December 3, 2020

The Honorable Elizabeth Warren United States Senate Washington, DC 20510
The Honorable Ayanna Pressley U.S. House of Representatives Washington, DC 20515

Dear Congresswoman Pressley and Senator Warren:

The undersigned groups and individuals, representing diverse perspectives from the fields of criminal justice, medicine, public policy, and public health, are writing in support of the COVID-19 in Corrections Data Transparency Act (S. 4536/H.R. 7983). The bill requires the collection and reporting of key data on the spread and effect of coronavirus within all of the nation’s correctional facilities, and as such, it would serve as critical bedrock for maintaining an adequate response to the pandemic behind bars.

So far, we know that almost 40 of the nation’s largest COVID-19 clusters, aside from those on massive college campuses, have occurred in correctional settings. However, we don’t know the details, particularly surrounding how COVID-19 in correctional facilities is impacting people of color. The lack of transparency around coronavirus cases, testing, response, and outcomes in these facilities hobbles efforts to provide adequate protection and treatment to incarcerated people and contain the pandemic overall.

Reports on the rapid spread and serious impact of COVID-19 in prisons and jails are alarming and tragic, but unsurprising. Jails and prisons are congregate, crowded, and unsanitary settings. In these conditions, social distancing is nearly impossible, and the novel coronavirus can spread quickly. As of the week of November 30, at least 240,000 people who work or are incarcerated in the nation’s prisons and jails have tested positive for COVID-19—and at least 1,450 have died. This collected data, however, fails to provide the depth of information needed to respond to the pandemic behind bars. At the state and local level, we rely on correctional agencies to self-report, and a large majority of prisons and jails are not collecting and reporting their COVID-19 data adequately.

Although we have some baseline information about the overall number of infections and deaths, we are desperately underinformed about racial and ethnic disparities in COVID- 19 testing, infections, treatment, hospitalizations, and deaths among those living and working in correctional facilities. And we know that people of color are significantly overrepresented in jail and prison populations. These same groups also suffer disproportionately from a higher rate of chronic health conditions that predispose people to worse outcomes, including death, from COVID-19. We cannot determine the full extent of disparities around the virus until we have data from these facilities broken down by race and ethnicity.

The COVID in Corrections Data Transparency Act addresses the aforementioned gaps in data by requiring the collection and reporting of critical weekly information about COVID- 19 in jails, prisons, juvenile facilities, and other correctional facilities by:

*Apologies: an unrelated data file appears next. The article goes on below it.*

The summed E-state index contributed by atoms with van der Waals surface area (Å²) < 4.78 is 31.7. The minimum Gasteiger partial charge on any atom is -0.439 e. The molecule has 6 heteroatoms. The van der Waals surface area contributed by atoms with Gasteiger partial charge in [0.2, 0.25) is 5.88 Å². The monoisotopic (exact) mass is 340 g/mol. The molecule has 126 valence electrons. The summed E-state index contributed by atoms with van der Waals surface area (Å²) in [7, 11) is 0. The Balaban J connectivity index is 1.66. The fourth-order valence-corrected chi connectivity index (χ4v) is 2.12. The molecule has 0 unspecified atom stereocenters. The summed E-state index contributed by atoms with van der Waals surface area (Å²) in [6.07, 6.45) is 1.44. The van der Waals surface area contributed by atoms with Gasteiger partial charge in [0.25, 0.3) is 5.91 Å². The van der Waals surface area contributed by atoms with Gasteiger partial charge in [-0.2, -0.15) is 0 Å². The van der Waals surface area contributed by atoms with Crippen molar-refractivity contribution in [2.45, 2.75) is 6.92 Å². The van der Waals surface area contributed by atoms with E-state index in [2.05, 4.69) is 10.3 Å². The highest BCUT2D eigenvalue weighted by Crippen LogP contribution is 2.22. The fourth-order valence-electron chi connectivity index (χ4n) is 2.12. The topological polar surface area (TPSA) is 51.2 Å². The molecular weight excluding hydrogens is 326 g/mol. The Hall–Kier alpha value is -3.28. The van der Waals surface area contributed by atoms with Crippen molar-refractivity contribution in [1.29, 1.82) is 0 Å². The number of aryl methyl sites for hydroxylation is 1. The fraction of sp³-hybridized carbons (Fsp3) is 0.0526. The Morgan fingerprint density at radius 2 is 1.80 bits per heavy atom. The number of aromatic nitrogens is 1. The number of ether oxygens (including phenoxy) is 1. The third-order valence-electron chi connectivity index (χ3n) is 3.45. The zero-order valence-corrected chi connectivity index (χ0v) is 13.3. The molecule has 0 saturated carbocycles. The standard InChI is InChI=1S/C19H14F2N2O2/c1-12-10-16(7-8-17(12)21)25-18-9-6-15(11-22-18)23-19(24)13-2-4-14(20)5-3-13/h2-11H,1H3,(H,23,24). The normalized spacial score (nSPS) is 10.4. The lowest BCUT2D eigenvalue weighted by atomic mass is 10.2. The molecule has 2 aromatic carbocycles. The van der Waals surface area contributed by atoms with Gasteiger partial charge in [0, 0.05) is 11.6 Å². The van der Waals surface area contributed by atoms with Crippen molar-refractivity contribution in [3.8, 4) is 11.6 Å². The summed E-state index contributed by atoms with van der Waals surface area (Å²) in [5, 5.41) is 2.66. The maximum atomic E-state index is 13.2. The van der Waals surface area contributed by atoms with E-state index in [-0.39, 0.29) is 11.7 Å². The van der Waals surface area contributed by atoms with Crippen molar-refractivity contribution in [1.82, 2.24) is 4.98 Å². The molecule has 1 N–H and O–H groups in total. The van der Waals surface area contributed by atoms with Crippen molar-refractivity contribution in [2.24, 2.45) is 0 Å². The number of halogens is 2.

• Requiring the collection and public reporting by BOP, USMS, and state and local correctional facilities of key COVID-19 data on testing, test results, treatment, use of quarantine and isolation, hospitalization, and case outcomes;
  • Mandating data disaggregation by sex, sexual orientation, gender identity, age, race, ethnicity, disability, and geography;
  • Directing the CDC to compile all data reported by BOP, USMS, and state and local correctional facilities in a monthly report to Congress; and
  • Subjecting states to a noncompliance penalty in the form of a 10% reduction in future Byrne JAG funding.

We greatly appreciate your leadership on behalf of those affected by the compound crises of COVID-19 and mass incarceration, and we thank you for introducing this critical legislation. The situation in our nation’s correctional facilities is untenable and must be a core focus of federal efforts to protect the health of all Americans, and we stand ready to support your efforts in these difficult times.

A Little Piece Of Light
American Public Health Association
Breaking the Chains Of Your Mind
Center for Disability Rights
Center for Science in the Public Interest
Choose One
Citizens for Responsibility and Ethics in Washington (CREW)
Community Catalyst
Community Oriented Correctional Health Services
DC Democratic Caucus For Returning Citizens
Defending Rights & Dissent
Drug Policy Alliance
First Focus Campaign for Children
From Prison Cells to PhD
Government Accountability Project
Government Information Watch
Health in Justice Action Lab, Northeastern University School of Law
Innocence Project
Interfaith Action for Human Rights
Iowa Freedom of Information Council
Juvenile Justice Coalition
Law Enforcement Action Partnership
Mothers On the Inside
National Association of Criminal Defense Lawyers
National Association of Social Workers
National Center for Youth Law
National Crittenton
National Disability Rights Network (NDRN)
National Juvenile Defender Center
National Juvenile Justice Network
National Women’s Health Network
Open The Government
Operation Restoration
Pacific Juvenile Defender Center
Pennsylvania Prison Society
Prison Families Anonymous
R Street Institute
Reproductive Justice Inside
Results for America
Safer Foundation
Sage Information Services
Students for Sensible Drug Policy
The Brechner Center for Freedom of Information
The Daniel Initiative
The Sentencing Project
Vera Institute of Justice
Washington Coalition for Open Government